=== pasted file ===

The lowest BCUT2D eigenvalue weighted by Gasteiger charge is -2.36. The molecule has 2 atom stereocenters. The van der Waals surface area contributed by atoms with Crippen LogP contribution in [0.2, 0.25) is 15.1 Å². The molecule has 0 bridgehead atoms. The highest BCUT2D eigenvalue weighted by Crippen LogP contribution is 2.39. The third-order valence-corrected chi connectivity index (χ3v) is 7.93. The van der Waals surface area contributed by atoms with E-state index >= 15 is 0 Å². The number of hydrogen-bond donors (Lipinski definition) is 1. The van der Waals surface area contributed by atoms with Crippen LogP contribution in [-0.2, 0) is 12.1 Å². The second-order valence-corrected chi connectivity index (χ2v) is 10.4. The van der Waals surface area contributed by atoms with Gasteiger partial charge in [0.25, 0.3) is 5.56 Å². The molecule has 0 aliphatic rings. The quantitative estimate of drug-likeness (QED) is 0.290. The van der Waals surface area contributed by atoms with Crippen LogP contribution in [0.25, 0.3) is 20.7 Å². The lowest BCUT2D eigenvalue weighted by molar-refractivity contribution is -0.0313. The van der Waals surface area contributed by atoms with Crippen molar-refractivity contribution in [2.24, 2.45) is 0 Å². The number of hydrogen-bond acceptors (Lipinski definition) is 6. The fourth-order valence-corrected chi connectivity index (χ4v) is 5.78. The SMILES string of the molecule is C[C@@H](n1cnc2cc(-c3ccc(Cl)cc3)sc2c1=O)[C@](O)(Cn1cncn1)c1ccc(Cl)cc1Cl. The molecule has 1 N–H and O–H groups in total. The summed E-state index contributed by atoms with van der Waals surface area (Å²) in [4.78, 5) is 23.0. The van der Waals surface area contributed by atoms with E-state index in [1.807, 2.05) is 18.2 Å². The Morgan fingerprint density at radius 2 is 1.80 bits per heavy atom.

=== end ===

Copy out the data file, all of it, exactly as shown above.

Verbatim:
The lowest BCUT2D eigenvalue weighted by Gasteiger charge is -2.36. The molecule has 2 atom stereocenters. The van der Waals surface area contributed by atoms with Crippen LogP contribution in [0.2, 0.25) is 15.1 Å². The molecule has 0 bridgehead atoms. The highest BCUT2D eigenvalue weighted by Crippen LogP contribution is 2.39. The third-order valence-corrected chi connectivity index (χ3v) is 7.93. The van der Waals surface area contributed by atoms with E-state index >= 15 is 0 Å². The number of hydrogen-bond donors (Lipinski definition) is 1. The van der Waals surface area contributed by atoms with Crippen LogP contribution in [-0.2, 0) is 12.1 Å². The second-order valence-corrected chi connectivity index (χ2v) is 10.4. The van der Waals surface area contributed by atoms with Gasteiger partial charge in [0.25, 0.3) is 5.56 Å². The molecule has 0 aliphatic rings. The quantitative estimate of drug-likeness (QED) is 0.290. The van der Waals surface area contributed by atoms with Crippen LogP contribution in [0.25, 0.3) is 20.7 Å². The lowest BCUT2D eigenvalue weighted by molar-refractivity contribution is -0.0313. The van der Waals surface area contributed by atoms with Crippen molar-refractivity contribution in [2.24, 2.45) is 0 Å². The number of hydrogen-bond acceptors (Lipinski definition) is 6. The fourth-order valence-corrected chi connectivity index (χ4v) is 5.78. The SMILES string of the molecule is C[C@@H](n1cnc2cc(-c3ccc(Cl)cc3)sc2c1=O)[C@](O)(Cn1cncn1)c1ccc(Cl)cc1Cl. The molecule has 1 N–H and O–H groups in total. The summed E-state index contributed by atoms with van der Waals surface area (Å²) in [4.78, 5) is 23.0. The van der Waals surface area contributed by atoms with E-state index in [1.807, 2.05) is 18.2 Å². The Morgan fingerprint density at radius 2 is 1.80 bits per heavy atom.